The Bay Abridged Heading

In this recurring feature known as The Bay Abridged, our staff writers will provide short, witty recaps on shows they attended around the Bay Area. A scene check, a heat check, and sometimes more — stop by every Wednesday for the most comprehensive and concise recap of last week’s Bay Area concert scene.

OVVN, Toner, OCD, Software at Sgraffito (Oak) Jan. 8
Caught an awesome bill of all local bands last friday at a rad new gallery space in Oakland. OCD play a poppy, modern mix of punk and indie and are all new to Oakland. I thought their set was a refreshing dose of new sounds to Oakland’s growing music scene. Toner were excellent as usual with their sparkly brand of downer pop, and Santa Rosa/Oakland hybrid band OVVN impressed with their unique brand of noisy, dense jams. Really feeling the music scene in the East Bay right now. —Nik Soelter

Eskimeaux at Bottom of the Hill (SF) Dec. 19

Even without her band by her side, Gabrielle Smith delivered a triumphant set of tunes from Eskimeaux’s buoyantly brilliant O.K., a record for which I have on numerous occasions professed my love for on this site. As has now become expected from her concerts, I felt detached from my body — as if I was removed from my warm, damp, and cramped surroundings and instead existed solely as vibrations in the intervals between her melodies. That may sound like tawdry hyperbole, and perhaps you would have thought nothing more of the show than a talented twenty-something with pleasant songs, but those forty-five minutes meant everything to those who have found a grasp on previously intangible emotions through Smith’s words. —Pranav Trewn

Andrew Levin, Cure For Gravity, The Human Assembly at Awaken Cafe (Oak) Dec. 18

There’s something special about Awaken Cafe. It’s located in the heart of downtown Oakland, nestled in between a weird crevice where Broadway and Telegraph meet, and it’s a fun room for unlikely events. In that spirit, seeing Andrew Levin bring a great mix of rock n’ roll, soul and blues (which featured an electric guitar-centric cover of Disclosure’s “Latch”), Cure For Gravity bring a memorable live-show featuring one of the best drummers I’ve seen in years, and The Human Assembly’s (aka The HA) energetic frontman Brooks was a great compliment to a rainy, Oakland night. —Victor Valle

Mike Blankenship at Yoshi’s (Oak) Jan. 7
Okay, it’s no secret at this point. Mike Blankenship had one of my favorite releases in 2015 and I had been looking forward to this show since he announced it in November. But the extra special thing about this show, other than the fact that it was a sit-down night where everyone got a chance to listen to Blankenship play all of his release live, was seeing the featured artists that showed up. The like of D Sharp and Kev Choice, all who are widely known in the Bay Area hip hop scene, came out to support and perform on tracks they were featured on. Being in that room was like being in a meeting of Bay Area hip hop and rap royalty. —Victor Valle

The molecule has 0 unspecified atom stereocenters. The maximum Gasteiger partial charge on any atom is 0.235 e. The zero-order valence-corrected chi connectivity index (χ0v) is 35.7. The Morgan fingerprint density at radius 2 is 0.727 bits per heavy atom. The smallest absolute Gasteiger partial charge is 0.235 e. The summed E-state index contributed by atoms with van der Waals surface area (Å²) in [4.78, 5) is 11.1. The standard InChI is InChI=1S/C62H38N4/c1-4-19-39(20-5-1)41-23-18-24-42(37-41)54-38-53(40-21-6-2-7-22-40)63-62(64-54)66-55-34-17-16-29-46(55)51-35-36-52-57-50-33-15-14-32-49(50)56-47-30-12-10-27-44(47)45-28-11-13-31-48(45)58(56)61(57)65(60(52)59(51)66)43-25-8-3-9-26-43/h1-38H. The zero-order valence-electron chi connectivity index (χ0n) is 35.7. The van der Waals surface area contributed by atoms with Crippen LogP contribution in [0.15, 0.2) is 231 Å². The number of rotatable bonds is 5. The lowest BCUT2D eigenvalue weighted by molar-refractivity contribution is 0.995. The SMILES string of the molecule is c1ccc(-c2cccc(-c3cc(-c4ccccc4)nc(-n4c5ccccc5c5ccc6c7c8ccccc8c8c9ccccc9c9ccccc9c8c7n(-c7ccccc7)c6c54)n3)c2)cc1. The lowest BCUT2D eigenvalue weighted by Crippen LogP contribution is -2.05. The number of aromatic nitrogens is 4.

X, Mike Watt at The Independent (SF) Dec. 16

The excitement for X’s first show of their sold-out two night run at the Independent teemed in spurts as the crowd readied for two legendary California punk acts. First, Mike Watt, of the acclaimed Minutemen, took the stage with a new lineup of players. Through their set of throwback numbers and a few newer songs, Watt’s emphatic bass-playing and friendly small-talk elevated the eager crowd to total excitement. During the lull between bands, my friend and I were approached by two women who were trying to find the youngest people in the room, which apparently I won! The encounter led to a conversation about how I found out about X, and the bonds of intergenerational fandom were delightfully strengthened. X finally graced the stage in all their glory and in sound and demeanor alone showed little signs of aging. It was fantastic to see singer Exene Cervenka, who was diagnosed with MS, and guitarist Billy Zoom, who had cancer, remain fully confident and powerful throughout the show, which pleased the fans with crowd-favorite like “Los Angeles” while peppering in moodier ballads. X is a band that unites generation after generation and generation to generation, and I hope they live forever. Their performance this night demonstrated that they probably could. —Hailey Simpson

Alvarius B., Neung Phak & Porest at The Salt Lick (Oak) Dec. 18

Holy shit! Fans of Sublime Frequencies and Sun City Girls got their x-mas presents early. Alvarius B (Alan Bishop) played in a cage, looking like Dr. Strangelove, swearing at the crowd and singing a beautifully twisted version of “Queen Jane Approximately”. Porest came off like a jihadist version of Ween with trippy pipe organ and songs rhyming bulimia with emphysema. Neung Phak delivered their edgy take on SE Asian psychedelia making Dengue Fever seem like a band at The Holiday Inn bar. —MBL

Patti Smith at The Fillmore (SF) Dec. 30

It sure felt like New Years Eve as we celebrated Patti’s 69th birthday. She delivered a stunning performance that included her seminal record Horses in its entirety in honor of it’s 40th anniversary. Michael Stipe showed up as the surprise opening act, supported by Patti’s daughter on keyboard. They played a bizarre set of covers including “People are Strange”, “Old Man” and “All the Young Dudes”. Exciting to think it’s only 3 more years until Patti’s ultimate, Easter, turns 40! —MBL

Hook, Line & Sinker at The Octopus Literary Salon (Oak) Jan. 6
This super cool songwriter/storyteller series made its triumphant return (after its untimely death at the sadly defunct Disco Volante). Iron Henry stood out as an audience favorite but all the acts were exceptional. Meghan Adkins played guitar as her blushing mom read Meghan’s sordid travel memoir. Nicole Thomas spoke on her childhood discovery of punk that changed her life forever. Mark your calendar for the 2nd installment on March 9th! —MBL